"It's greedy if you like, but I want more," Carrick, who has made more Manchester United appearances than club luminaries David Beckham, Peter Schmeichel and Denis Law, told CNN Sport's Amanda Davies.
"You can't underestimate what that winning feeling gives to a player and gives to the squad."
"The trust level and respect level goes up between each other. You can't buy that experience."
It's been a long way back from the highs of the Alex Ferguson era, but three of English football's four domestic cups reside in the Old Trafford trophy cabinet.
First came the 2016 FA Cup, the departing Louis van Gaal's final farewell -- a watershed moment after three uncharacteristically barren campaigns and for Carrick "a big point" in the development of the squad.
In came Jose Mourinho -- a man Carrick describes as both "quite laid back" and "intense" -- quickly followed by the Community Shield, the annual curtain-raiser dismissed by some but appreciated by six-time winner Carrick, "because that's something you don't want to let go."
And then it was three, as the United players climbed the Wembley stairs once again, this time lifting the EFL Cup and breaking Liverpool's longstanding record to become English football's most successful club.
"Greedy again," Carrick smirks before turning his attention to the months to come.
'I still can't give up on it'
With just 12 Premier League games left to play, the Red Devils are 17 points behind leader Chelsea -- the two sides meet Monday in the FA Cup quarterfinals -- but Carrick is no mood to concede just yet.
When the Englishman insists the title race "can change so quickly," he speaks with the conviction of a man who has lifted the EPL trophy on five occasions -- more than any player from Chelsea or Arsenal in the history of the competition.
"At the moment this year looks a long way off, but in the back of my mind I still can't give up on it," the deep-lying midfielder tells CNN. "That's just me."
"Who knows? This year, maybe not. But if it's not this season, then next year this club has to be challenging for the title."
The 35-year-old isn't fussy about the shape of his silverware.
In the midst of a Europa League last-16 tie against FC Rostov -- this week's first leg in Russia ended 1-1 -- Carrick describes potential Champions League qualification via the continent's second-tier competition as an "added incentive" but once again insists it's all about that "winning feeling."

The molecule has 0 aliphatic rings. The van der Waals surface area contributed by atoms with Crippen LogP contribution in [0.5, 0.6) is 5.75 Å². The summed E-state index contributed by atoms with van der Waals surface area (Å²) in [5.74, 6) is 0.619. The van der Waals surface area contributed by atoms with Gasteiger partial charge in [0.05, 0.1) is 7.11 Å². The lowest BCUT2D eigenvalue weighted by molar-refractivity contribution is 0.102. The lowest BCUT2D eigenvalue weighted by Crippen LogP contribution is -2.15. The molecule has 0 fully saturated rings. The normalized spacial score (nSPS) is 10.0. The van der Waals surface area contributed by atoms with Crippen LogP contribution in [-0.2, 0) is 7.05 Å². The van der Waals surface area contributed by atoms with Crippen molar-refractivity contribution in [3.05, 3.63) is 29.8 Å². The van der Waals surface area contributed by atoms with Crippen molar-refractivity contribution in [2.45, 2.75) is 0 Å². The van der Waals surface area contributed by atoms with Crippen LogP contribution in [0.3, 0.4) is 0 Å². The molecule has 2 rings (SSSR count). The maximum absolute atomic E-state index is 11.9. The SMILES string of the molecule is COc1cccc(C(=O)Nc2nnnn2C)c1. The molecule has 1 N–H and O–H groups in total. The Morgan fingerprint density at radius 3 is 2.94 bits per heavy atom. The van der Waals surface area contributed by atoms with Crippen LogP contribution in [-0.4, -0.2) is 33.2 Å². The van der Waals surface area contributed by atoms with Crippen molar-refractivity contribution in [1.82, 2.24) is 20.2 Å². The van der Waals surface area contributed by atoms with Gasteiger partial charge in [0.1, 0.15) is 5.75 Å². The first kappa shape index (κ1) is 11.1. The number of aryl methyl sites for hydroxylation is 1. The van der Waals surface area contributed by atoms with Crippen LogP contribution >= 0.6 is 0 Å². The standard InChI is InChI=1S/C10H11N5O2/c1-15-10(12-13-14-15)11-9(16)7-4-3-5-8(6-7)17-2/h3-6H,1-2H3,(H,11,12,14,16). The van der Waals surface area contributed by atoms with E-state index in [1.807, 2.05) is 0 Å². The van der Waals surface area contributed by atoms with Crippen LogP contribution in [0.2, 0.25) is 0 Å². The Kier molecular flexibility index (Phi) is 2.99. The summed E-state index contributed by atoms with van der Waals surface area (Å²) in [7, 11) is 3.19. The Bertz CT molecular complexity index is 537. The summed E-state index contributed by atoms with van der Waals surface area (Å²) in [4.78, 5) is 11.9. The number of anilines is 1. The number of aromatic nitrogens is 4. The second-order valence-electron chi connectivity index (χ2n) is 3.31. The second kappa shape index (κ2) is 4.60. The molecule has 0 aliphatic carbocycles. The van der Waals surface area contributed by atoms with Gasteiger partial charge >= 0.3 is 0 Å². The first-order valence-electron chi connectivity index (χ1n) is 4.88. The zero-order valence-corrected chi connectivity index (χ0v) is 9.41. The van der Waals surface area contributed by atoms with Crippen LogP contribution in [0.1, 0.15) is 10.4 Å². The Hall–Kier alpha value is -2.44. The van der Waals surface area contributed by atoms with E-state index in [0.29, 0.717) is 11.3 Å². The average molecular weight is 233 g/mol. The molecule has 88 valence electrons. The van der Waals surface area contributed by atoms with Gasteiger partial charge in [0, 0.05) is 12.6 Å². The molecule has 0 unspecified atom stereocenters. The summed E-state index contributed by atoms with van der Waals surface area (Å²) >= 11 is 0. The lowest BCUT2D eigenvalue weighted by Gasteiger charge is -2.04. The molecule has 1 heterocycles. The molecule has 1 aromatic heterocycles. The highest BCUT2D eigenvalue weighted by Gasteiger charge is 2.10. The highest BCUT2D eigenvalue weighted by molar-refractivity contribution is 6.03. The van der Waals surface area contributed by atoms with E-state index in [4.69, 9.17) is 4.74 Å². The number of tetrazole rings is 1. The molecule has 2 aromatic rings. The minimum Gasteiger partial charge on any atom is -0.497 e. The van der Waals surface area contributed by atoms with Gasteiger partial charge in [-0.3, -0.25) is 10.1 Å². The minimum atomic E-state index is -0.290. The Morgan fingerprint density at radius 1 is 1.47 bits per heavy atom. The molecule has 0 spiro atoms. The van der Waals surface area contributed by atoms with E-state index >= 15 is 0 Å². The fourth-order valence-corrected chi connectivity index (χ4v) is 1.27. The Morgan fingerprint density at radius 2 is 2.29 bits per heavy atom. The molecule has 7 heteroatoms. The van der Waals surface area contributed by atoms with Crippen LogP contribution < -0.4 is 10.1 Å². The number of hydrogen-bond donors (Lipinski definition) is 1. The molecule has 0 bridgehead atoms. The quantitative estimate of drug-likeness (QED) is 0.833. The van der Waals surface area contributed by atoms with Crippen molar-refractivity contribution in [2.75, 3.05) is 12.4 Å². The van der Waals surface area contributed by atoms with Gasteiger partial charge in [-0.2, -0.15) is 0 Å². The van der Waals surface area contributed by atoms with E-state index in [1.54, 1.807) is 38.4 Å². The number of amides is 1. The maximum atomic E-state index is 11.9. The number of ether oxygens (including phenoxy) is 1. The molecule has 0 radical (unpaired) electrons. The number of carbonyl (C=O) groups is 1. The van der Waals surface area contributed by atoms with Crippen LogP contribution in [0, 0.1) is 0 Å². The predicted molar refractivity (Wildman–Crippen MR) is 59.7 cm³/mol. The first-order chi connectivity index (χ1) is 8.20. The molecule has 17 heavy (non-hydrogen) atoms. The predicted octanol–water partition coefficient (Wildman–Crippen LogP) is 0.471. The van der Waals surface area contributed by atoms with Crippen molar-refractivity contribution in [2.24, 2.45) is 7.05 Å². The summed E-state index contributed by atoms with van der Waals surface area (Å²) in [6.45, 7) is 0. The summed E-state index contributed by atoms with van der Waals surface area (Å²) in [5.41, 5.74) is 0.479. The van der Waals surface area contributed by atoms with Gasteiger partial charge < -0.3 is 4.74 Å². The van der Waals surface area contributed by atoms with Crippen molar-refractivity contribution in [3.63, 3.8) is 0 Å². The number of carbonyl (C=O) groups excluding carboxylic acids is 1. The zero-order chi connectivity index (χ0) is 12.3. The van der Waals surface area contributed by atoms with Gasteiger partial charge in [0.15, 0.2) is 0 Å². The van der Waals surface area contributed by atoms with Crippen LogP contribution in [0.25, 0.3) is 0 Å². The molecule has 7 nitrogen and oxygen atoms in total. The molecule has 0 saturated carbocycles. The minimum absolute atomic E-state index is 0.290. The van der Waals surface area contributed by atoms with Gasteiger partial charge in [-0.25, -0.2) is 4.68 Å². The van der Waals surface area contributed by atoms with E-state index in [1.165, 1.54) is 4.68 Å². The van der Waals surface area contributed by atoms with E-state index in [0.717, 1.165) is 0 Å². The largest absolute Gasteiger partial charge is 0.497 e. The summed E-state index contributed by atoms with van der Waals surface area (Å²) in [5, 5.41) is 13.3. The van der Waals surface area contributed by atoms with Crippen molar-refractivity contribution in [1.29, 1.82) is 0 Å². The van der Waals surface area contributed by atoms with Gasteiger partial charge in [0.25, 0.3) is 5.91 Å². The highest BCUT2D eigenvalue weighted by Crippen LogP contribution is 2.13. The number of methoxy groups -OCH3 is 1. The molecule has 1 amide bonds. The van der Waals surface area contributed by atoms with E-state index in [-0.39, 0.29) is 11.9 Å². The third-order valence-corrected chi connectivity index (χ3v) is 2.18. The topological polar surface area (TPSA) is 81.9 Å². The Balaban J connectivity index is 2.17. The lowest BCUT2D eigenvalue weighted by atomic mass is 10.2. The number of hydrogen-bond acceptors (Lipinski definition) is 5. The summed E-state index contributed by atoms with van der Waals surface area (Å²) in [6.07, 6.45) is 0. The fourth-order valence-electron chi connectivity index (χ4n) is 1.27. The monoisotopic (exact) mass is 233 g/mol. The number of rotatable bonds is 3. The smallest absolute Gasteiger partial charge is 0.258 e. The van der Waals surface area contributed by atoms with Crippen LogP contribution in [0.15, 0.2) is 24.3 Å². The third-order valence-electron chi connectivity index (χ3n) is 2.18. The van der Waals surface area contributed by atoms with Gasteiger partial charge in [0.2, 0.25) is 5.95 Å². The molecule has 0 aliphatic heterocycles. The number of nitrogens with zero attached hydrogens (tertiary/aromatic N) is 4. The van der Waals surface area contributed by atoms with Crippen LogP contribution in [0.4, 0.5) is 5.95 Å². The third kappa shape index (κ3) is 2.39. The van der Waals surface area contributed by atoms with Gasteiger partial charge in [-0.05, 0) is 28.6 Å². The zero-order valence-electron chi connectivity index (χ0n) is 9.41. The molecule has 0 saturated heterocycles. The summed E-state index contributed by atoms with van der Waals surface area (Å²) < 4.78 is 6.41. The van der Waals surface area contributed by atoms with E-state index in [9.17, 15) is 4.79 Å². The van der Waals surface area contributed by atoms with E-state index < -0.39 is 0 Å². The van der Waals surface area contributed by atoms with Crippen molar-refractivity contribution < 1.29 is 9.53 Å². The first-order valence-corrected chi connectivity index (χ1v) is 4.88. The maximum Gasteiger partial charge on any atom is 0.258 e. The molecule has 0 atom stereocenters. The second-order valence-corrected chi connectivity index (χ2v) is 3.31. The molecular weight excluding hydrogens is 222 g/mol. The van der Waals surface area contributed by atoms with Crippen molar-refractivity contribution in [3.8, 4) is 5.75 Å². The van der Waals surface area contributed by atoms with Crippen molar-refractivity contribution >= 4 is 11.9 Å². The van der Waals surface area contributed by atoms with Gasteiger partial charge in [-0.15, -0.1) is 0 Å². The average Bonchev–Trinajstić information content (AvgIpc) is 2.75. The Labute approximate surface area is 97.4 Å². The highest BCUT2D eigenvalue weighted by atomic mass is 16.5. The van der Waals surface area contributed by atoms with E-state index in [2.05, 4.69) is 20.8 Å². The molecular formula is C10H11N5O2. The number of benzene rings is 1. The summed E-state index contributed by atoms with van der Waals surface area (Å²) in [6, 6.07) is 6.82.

"There's no hiding from the fact that the Champions League is the place we all want to be, but we've got an opportunity in the Europa League," Carrick says. "We want to take that as well."
Carrick has often looked forward with his low, angled passing but affords himself a moment to look back at his finest moment in a United shirt: that wet night in Moscow nine years ago.
"I think the 2008 Champions League final was just a feeling I could never ever replicate, even if I won the Champions League again," he enthuses, having played all 120 minutes before calmly dispatching his shootout spotkick past Chelsea's Petr Cech.
"Everything that surrounded the game was just so intense; it was an unbelievable feeling."
Only one other member of that squad remains, but Carrick and club captain Wayne Rooney will be joined by the likes of Edwin van der Sar, Paul Scholes and Ryan Giggs for a "special" exhibition fixture to mark 11 years of service
Carrick admits he never envisaged he'd be at United for such a long time when he joined the club over a decade ago and hints he's matured since his $28 million switch from Tottenham in 2006.
But as measured off the pitch as he is on it -- his calming influence was compared by former teammate Gary Neville to a "piano" -- he hasn't always been celebrated in this way.
Less all-action, more dictation -- for so long the antithesis of England's favored central midfield pairing of Frank Lampard and Steven Gerrard -- Carrick has made just one international appearance at a major tournament among his 34 total caps.
A banner was displayed at Wembley last month during United's League Cup final win over Southampton comparing him to Scholes, but he refuses to bracket himself among the United greats, admitting it makes him "uncomfortable."
"I love playing for this club; I've become a supporter of this club," Carrick says. "It's something that I've lived for and lived through for the last 11 years."
His United contract expires at the end of this season, and he has been awarded a testimonial by the club.
"I've given everything. My whole life has been geared around playing for the club, as my wife will tell you," he adds.
"That's something I'm proud of. As for how good I am or not, I'll let other people decide."